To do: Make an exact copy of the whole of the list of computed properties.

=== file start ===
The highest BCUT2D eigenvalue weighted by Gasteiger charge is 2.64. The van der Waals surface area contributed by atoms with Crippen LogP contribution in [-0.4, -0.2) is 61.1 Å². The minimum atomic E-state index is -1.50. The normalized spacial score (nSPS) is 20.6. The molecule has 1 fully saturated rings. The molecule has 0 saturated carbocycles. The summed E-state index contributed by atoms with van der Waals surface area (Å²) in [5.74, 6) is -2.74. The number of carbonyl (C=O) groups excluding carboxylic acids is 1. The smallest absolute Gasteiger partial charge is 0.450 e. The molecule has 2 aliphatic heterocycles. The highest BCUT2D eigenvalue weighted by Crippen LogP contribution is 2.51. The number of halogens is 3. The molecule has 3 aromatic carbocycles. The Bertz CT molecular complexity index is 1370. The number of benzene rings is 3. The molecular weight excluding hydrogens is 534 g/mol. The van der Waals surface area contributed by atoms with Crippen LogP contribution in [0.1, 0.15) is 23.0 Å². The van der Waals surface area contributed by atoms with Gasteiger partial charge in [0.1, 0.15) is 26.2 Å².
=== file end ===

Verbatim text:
The highest BCUT2D eigenvalue weighted by Gasteiger charge is 2.64. The van der Waals surface area contributed by atoms with Crippen LogP contribution in [-0.4, -0.2) is 61.1 Å². The minimum atomic E-state index is -1.50. The normalized spacial score (nSPS) is 20.6. The molecule has 1 fully saturated rings. The molecule has 0 saturated carbocycles. The summed E-state index contributed by atoms with van der Waals surface area (Å²) in [5.74, 6) is -2.74. The number of carbonyl (C=O) groups excluding carboxylic acids is 1. The smallest absolute Gasteiger partial charge is 0.450 e. The molecule has 2 aliphatic heterocycles. The highest BCUT2D eigenvalue weighted by Crippen LogP contribution is 2.51. The number of halogens is 3. The molecule has 3 aromatic carbocycles. The Bertz CT molecular complexity index is 1370. The number of benzene rings is 3. The molecular weight excluding hydrogens is 534 g/mol. The van der Waals surface area contributed by atoms with Crippen LogP contribution in [0.1, 0.15) is 23.0 Å². The van der Waals surface area contributed by atoms with Gasteiger partial charge in [0.1, 0.15) is 26.2 Å².